John / 04.09.15 / sent 16:22

Turning an office building into a lab facility. Doable?

Chris / 04.09.15 / sent 16:34

Tricky, but we can make it happen... Let's get thinking.

From research to reality.
Pioneering work made possible.

Challenge accepted.

Tackling the global challenges facing society today often requires new ways of thinking. Just as important, though, is the ability to develop new ways of doing. When academics from different disciplines, institutions, and industries come together, ideas can move from research into reality at a faster pace than ever before.

These principles of collaboration inspired Imperial College London to develop a new Molecular Sciences Research Hub – where up to 800 researchers could work side-by-side to make scientific leaps in energy, healthcare, and sustainability. With nine floors of high-specification laboratories making it one of Europe’s densest facilities, the engineering required to make this possible was one of our most memorable challenges.

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It’s more than just bricks and mortar; the ethos that this building is going to create is what’s most exciting.
Dr Laura Barter, Senior lecturer, Department of Chemistry, Imperial College London

Future focused.

The development chosen to house the Molecular Sciences Research Hub started life as a general workplace building. To transform this in to a highly flexible space with specialised laboratories, a tremendous amount of expertise and collaboration was required due to the constraints of the original design.

The new development required innovative technology to fit in to an environment which was not designed to host a new, world class facility.

A complex puzzle.

The Molecular Sciences Research Hub required our teams’ highest level of collaboration to turn the complex requirements of this project in to reality.

From day one, a problem was how to work with the constraints of the existing building and understand how to squeeze the extensive services required into an environment that was not designed to hold them. There was a delicate balance of demands from each room type that we also needed to address. By installing new risers, new plant spaces, and some clever integrated design in the labs we created a dynamic and productive workspace.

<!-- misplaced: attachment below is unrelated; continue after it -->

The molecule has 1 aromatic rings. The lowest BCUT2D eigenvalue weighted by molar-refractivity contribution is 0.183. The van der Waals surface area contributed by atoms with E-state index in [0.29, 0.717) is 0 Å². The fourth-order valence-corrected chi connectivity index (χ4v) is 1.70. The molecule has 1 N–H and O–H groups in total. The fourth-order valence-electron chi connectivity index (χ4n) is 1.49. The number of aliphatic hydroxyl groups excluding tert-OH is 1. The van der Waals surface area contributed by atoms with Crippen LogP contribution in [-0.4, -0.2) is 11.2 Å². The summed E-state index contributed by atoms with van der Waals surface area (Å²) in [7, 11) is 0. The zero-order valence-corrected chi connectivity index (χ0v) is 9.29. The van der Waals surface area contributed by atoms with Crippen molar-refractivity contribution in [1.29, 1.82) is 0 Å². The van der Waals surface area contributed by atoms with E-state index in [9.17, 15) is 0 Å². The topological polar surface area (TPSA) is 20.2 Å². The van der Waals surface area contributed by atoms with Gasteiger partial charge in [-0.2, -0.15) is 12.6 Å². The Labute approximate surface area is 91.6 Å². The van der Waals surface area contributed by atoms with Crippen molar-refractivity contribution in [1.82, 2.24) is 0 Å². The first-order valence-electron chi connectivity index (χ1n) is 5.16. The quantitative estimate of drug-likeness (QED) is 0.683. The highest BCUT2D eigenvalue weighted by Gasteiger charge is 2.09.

• Client: Imperial College London
  • Architect: Sheppard Robson
  • Shell & Core: Laing O’Rourke
  • Fitout: ISG
  • Cost: £120m
Human impact

The right chemistry.

For the researchers now working within the building, its flexibility is everything.

By future-proofing the MEP services so they could be easily modified, we opened a new way of working for the building’s 800 researchers, who can collaborate under one roof in ways they’ve never been able to before.

This approach is already proving its worth, with progressing in many core research areas. Together, they are addressing some of society’s greatest challenges: from understanding diseases and developing clean sources of energy, to meeting the food and water needs of our growing world population.
Technical impact

Sustainable solutions.

Our work at Imperial College London produced this exceptional building with as low energy-use as it could be. With both teams understanding the advantages of low-carbon solutions, we ensured this highly specialist building could operate as sustainably as possible.

The BREEAM Excellent rating this building has achieved is just the start and our trusted relationship allows us to continually help operate this building in the way it should.
The journey we took with Imperial College London was a true example of like-minded individuals collaborating to turn complex requirements into reality.
Key Figures
1 Advanced nuclear resonance suit
330+ Fume cupboards
9 Storeys

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We’ve created a new networked research environment that encourages collaboration and innovation.
Professor Alan Armstrong, Head of The Department of Chemistry
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